What do you think about Lipman’s point about the vowel in “square” being an “autodiphthong”? Personally, I’d love to adopt a standard English accent, but I have a suspicion that my Korean, Finnish, French, Romanian, Italian etc. friends wouldn’t understand me, if I produced it like the [ɛː] in German “Käse”.

            • I’m rather more interested in what you hear people actually saying than in what the references say!

              It isn’t really “curious” if you have clear diphthongs in words like führt and schwer but more robust uvularity in words like Wort. The former have front vowels, and it’s more of a stretch to get from a front vowel articulation to a uvular articulation; and syllable-final position is a weak position, so it’s not surprising that the consonant lenites to a vowel. In a word like Wort, the vowel is back, much closer to the uvular position, so the consonant is under less pressure to weaken.

              The regionality of the monophthongal pronunciations doesn’t mean they don’t exist and aren’t interesting. It’s often the case that non-standard variants point to the future of the standard dialect.

              I can’t comment on autodiphthongs until I hear some phonetic and/or phonological arguments in favour of them.

              Regarding your last point, I presume that your international friends find old native speakers easier to understand than less old ones. Do you think London Underground should change its train announcements from Leicester Squ[ɛɛ], Edgw[ɛɛ] etc. to the old-fashioned pronunciations for the benefit of foreign tourists?

          • Oliver Scholz says:

            Regarding your last point: of course not! That’s not the point. Rather, I’m trying to understand the phenomenon with a view on how I, as an EFL user, should try to cope with it. If I aim for [eə], this becomes in many circumstances involuntarily something like [ɛɐ]. But if I would aim for [ɛː], that would for me be the vowel in “Käse”; and if there should happen to be a subtle yet important difference in intonation, it would be more difficult to reproduce and would inevitably get lost in many speaking situation. Meaning, I might exchange something that is known, understood and more or less tolerated as a German accent with something yet unheard.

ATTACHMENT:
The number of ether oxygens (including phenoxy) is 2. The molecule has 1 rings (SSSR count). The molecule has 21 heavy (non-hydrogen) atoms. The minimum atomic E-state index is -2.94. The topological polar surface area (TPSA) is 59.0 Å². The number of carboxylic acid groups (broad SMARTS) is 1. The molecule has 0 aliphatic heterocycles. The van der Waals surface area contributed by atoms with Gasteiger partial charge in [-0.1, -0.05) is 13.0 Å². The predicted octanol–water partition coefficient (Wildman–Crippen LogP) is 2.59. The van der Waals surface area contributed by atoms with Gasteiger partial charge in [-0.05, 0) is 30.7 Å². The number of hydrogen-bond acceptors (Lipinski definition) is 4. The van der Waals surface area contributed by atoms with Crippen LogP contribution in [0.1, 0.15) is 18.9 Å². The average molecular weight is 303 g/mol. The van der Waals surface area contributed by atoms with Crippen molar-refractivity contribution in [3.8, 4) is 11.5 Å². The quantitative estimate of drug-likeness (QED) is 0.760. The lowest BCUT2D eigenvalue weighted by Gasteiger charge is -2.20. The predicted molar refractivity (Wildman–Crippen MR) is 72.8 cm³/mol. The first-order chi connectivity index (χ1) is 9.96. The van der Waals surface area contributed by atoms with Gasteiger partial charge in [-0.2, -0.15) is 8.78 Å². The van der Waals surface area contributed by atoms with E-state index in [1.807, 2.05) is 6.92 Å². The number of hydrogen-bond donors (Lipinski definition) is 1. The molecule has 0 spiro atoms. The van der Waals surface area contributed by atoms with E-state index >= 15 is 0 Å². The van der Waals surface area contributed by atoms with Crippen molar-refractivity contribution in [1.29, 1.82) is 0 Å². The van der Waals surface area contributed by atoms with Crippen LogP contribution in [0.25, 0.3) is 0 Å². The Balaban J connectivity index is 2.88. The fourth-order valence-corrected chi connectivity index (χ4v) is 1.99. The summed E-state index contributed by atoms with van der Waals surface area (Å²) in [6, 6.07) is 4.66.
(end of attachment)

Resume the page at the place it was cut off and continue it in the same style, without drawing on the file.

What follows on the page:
With regard to uvularization, shouldn’t what you write also apply to /ɪr/ and /ʏr/? If I try “Gürtel” and “Wirt” — again, as if speaking on a stage –, I produce them both with an uvularization similar to “Wort”. agrees with me on the latter: (link to audio in the top left box). I guess, in informal speech, I’d expect all of them, “Wort”, “Wirt” and “Gürtel”, to have a diphthong.

            I don’t disagree with what you write on dialects.

            • I was only joking about the underground! What sort of subtle but important problem do you anticipate from using the Käse vowel in SQUARE? The only thing that occurs to me is that you might be less likely to use r-liaison (e.g. square inch) than if you have the Berg vowel as your model. As for something “yet unheard”, why not be bold and give it a try! As for differences between führt and Wirt (if I understand right), I’m well out of my area and perhaps shouldn’t venture any more suggestions!

    • Hernán says:

      My native language is Spanish and something similar happens to me. I pick /ɔː/ or /ʊə/ depending on the word (saying /pɔː/ and /pjʊə/ according to what modern dictionaries depict as preferable today) but I struggle to incorporate [ɛː] and erradicate [eə] because the same “modern” dictionaries are reluctant to keep up to date in this respect. Wells says that changes that can be inferred as a rule don’t need to be shown in pronunciation dictionaries, but I disagree. It’s difficult to be constantly reminding yourself that one symbol stands for another one. And in the second edition of his dictionary (LPD, copyright 2000, the one I’ve used since 2002) he didn’t even include a note in the introduction mentioning [ɛː]. So it’s no wonder I speak like an 80-year-old though I’m 28!

      • Anonymous says:

        No, for the time being, the diphthongs are stable in German. The “zwerch-” above clearly has a diphthong, and the “wort” has a uvular fricative, which isn’t the default pronunciation. Monophthongs are strongly associated with certain Hessian dialects.

        • 1. Many thanks for confirming that truly monophthongal pronunciations exist – exactly what I expected. I’d be really grateful for a reference/link to some audio data for the progressive Hessian dialects you mention.
          2. My point about Zwerch- is that the diphthong is slight, and would be a better model for SQUARE than a really clear diphthong as in schwer.
          3. There is certainly no phonetic uvular fricative in that pronunciation of Wort. Maybe there is some uvularization which is hard to distinguish from the vowel; and the speaker seems to be using expressive breathiness. The reason I included the extract of the word’s ending is because it sounds very like [ɔt], and certainly not like [ɔχt].

          • Lipman says:

            1. Well, the second part is the same, be it ə or ɐ, but the first is ɛ in zwerch- and in schwer. (Except for some Westphalian dialects of High German, which will have eːɐ in both.)

            2. Really?! Could you ask the general public? I clearly hear a ʁ there. (χ would be Ripuarian.)